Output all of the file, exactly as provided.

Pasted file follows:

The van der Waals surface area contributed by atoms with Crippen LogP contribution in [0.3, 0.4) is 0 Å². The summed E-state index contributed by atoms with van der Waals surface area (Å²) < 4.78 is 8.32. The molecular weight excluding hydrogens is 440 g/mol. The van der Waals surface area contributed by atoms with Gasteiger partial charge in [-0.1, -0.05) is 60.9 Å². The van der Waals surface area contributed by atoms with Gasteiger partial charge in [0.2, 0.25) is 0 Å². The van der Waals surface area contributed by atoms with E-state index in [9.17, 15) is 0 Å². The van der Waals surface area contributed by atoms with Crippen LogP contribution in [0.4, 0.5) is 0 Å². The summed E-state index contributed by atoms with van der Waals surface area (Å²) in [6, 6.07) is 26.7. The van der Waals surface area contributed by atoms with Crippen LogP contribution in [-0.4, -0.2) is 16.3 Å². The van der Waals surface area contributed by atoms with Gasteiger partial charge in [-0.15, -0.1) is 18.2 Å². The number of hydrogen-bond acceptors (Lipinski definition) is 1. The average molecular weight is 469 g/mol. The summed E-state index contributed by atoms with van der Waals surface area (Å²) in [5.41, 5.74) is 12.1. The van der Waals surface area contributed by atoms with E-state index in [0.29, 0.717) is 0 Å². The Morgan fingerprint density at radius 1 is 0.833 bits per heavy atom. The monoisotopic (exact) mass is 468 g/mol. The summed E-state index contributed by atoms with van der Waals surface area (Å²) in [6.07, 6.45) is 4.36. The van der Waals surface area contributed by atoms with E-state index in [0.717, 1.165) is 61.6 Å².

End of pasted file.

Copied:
The van der Waals surface area contributed by atoms with Crippen LogP contribution in [0.3, 0.4) is 0 Å². The summed E-state index contributed by atoms with van der Waals surface area (Å²) < 4.78 is 8.32. The molecular weight excluding hydrogens is 440 g/mol. The van der Waals surface area contributed by atoms with Gasteiger partial charge in [-0.1, -0.05) is 60.9 Å². The van der Waals surface area contributed by atoms with Gasteiger partial charge in [0.2, 0.25) is 0 Å². The van der Waals surface area contributed by atoms with E-state index in [9.17, 15) is 0 Å². The van der Waals surface area contributed by atoms with Crippen LogP contribution in [0.4, 0.5) is 0 Å². The summed E-state index contributed by atoms with van der Waals surface area (Å²) in [6, 6.07) is 26.7. The van der Waals surface area contributed by atoms with Crippen LogP contribution in [-0.4, -0.2) is 16.3 Å². The van der Waals surface area contributed by atoms with Gasteiger partial charge in [-0.15, -0.1) is 18.2 Å². The number of hydrogen-bond acceptors (Lipinski definition) is 1. The average molecular weight is 469 g/mol. The summed E-state index contributed by atoms with van der Waals surface area (Å²) in [5.41, 5.74) is 12.1. The van der Waals surface area contributed by atoms with E-state index in [0.29, 0.717) is 0 Å². The Morgan fingerprint density at radius 1 is 0.833 bits per heavy atom. The monoisotopic (exact) mass is 468 g/mol. The summed E-state index contributed by atoms with van der Waals surface area (Å²) in [6.07, 6.45) is 4.36. The van der Waals surface area contributed by atoms with E-state index in [0.717, 1.165) is 61.6 Å².